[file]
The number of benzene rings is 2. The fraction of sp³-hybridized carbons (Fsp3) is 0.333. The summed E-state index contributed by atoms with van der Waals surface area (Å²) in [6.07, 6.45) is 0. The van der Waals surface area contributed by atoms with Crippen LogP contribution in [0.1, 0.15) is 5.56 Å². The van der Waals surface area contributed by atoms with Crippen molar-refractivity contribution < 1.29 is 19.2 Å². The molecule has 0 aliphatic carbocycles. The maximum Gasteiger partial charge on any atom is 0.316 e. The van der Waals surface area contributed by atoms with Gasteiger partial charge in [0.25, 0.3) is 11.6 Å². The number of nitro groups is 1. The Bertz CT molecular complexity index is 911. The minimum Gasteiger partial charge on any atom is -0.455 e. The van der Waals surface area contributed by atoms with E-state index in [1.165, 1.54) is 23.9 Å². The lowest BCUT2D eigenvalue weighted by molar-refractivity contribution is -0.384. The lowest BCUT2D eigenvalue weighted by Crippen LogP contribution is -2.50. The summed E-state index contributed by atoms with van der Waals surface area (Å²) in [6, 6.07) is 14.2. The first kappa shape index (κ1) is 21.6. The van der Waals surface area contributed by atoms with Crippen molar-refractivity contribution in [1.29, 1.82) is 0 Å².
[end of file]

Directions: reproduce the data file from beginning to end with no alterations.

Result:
The number of benzene rings is 2. The fraction of sp³-hybridized carbons (Fsp3) is 0.333. The summed E-state index contributed by atoms with van der Waals surface area (Å²) in [6.07, 6.45) is 0. The van der Waals surface area contributed by atoms with Crippen LogP contribution in [0.1, 0.15) is 5.56 Å². The van der Waals surface area contributed by atoms with Crippen molar-refractivity contribution < 1.29 is 19.2 Å². The molecule has 0 aliphatic carbocycles. The maximum Gasteiger partial charge on any atom is 0.316 e. The van der Waals surface area contributed by atoms with Gasteiger partial charge in [0.25, 0.3) is 11.6 Å². The number of nitro groups is 1. The Bertz CT molecular complexity index is 911. The minimum Gasteiger partial charge on any atom is -0.455 e. The van der Waals surface area contributed by atoms with E-state index in [1.165, 1.54) is 23.9 Å². The lowest BCUT2D eigenvalue weighted by molar-refractivity contribution is -0.384. The lowest BCUT2D eigenvalue weighted by Crippen LogP contribution is -2.50. The summed E-state index contributed by atoms with van der Waals surface area (Å²) in [6, 6.07) is 14.2. The first kappa shape index (κ1) is 21.6. The van der Waals surface area contributed by atoms with Crippen molar-refractivity contribution in [1.29, 1.82) is 0 Å².